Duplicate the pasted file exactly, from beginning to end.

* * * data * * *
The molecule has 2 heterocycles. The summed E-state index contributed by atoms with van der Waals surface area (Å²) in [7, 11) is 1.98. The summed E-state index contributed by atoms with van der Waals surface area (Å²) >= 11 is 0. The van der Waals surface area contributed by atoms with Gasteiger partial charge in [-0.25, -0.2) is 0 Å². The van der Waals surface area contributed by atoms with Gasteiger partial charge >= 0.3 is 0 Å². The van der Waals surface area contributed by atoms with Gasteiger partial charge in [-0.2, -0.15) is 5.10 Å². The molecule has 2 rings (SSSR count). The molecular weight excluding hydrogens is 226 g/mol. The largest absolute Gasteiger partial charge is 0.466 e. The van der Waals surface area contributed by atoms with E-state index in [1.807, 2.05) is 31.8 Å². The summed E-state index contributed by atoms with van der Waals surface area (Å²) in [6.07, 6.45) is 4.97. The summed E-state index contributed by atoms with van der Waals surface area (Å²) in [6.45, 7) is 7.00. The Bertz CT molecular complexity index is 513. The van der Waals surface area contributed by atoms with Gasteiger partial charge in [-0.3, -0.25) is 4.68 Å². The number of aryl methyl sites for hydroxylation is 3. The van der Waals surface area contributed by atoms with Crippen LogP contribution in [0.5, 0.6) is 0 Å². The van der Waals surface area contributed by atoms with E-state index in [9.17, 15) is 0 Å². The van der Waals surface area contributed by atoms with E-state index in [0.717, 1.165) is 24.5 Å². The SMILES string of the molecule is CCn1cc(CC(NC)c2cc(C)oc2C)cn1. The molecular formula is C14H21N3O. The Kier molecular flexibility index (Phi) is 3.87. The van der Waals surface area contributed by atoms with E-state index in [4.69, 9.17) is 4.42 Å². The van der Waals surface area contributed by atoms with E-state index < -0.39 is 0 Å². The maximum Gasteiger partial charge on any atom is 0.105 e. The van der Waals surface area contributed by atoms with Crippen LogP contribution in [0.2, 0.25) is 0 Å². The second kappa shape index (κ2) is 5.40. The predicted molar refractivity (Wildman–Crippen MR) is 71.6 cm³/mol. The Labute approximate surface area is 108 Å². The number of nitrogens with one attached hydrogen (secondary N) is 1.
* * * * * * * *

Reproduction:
The molecule has 2 heterocycles. The summed E-state index contributed by atoms with van der Waals surface area (Å²) in [7, 11) is 1.98. The summed E-state index contributed by atoms with van der Waals surface area (Å²) >= 11 is 0. The van der Waals surface area contributed by atoms with Gasteiger partial charge in [-0.25, -0.2) is 0 Å². The van der Waals surface area contributed by atoms with Gasteiger partial charge >= 0.3 is 0 Å². The van der Waals surface area contributed by atoms with Gasteiger partial charge in [-0.2, -0.15) is 5.10 Å². The molecule has 2 rings (SSSR count). The molecular weight excluding hydrogens is 226 g/mol. The largest absolute Gasteiger partial charge is 0.466 e. The van der Waals surface area contributed by atoms with E-state index in [1.807, 2.05) is 31.8 Å². The summed E-state index contributed by atoms with van der Waals surface area (Å²) in [6.07, 6.45) is 4.97. The summed E-state index contributed by atoms with van der Waals surface area (Å²) in [6.45, 7) is 7.00. The Bertz CT molecular complexity index is 513. The van der Waals surface area contributed by atoms with Gasteiger partial charge in [-0.3, -0.25) is 4.68 Å². The number of aryl methyl sites for hydroxylation is 3. The van der Waals surface area contributed by atoms with Crippen LogP contribution in [0.5, 0.6) is 0 Å². The van der Waals surface area contributed by atoms with E-state index in [9.17, 15) is 0 Å². The van der Waals surface area contributed by atoms with E-state index in [0.717, 1.165) is 24.5 Å². The SMILES string of the molecule is CCn1cc(CC(NC)c2cc(C)oc2C)cn1. The molecular formula is C14H21N3O. The Kier molecular flexibility index (Phi) is 3.87. The van der Waals surface area contributed by atoms with E-state index in [4.69, 9.17) is 4.42 Å². The van der Waals surface area contributed by atoms with E-state index < -0.39 is 0 Å². The maximum Gasteiger partial charge on any atom is 0.105 e. The van der Waals surface area contributed by atoms with Crippen LogP contribution in [0.2, 0.25) is 0 Å². The second kappa shape index (κ2) is 5.40. The predicted molar refractivity (Wildman–Crippen MR) is 71.6 cm³/mol. The Labute approximate surface area is 108 Å². The number of nitrogens with one attached hydrogen (secondary N) is 1.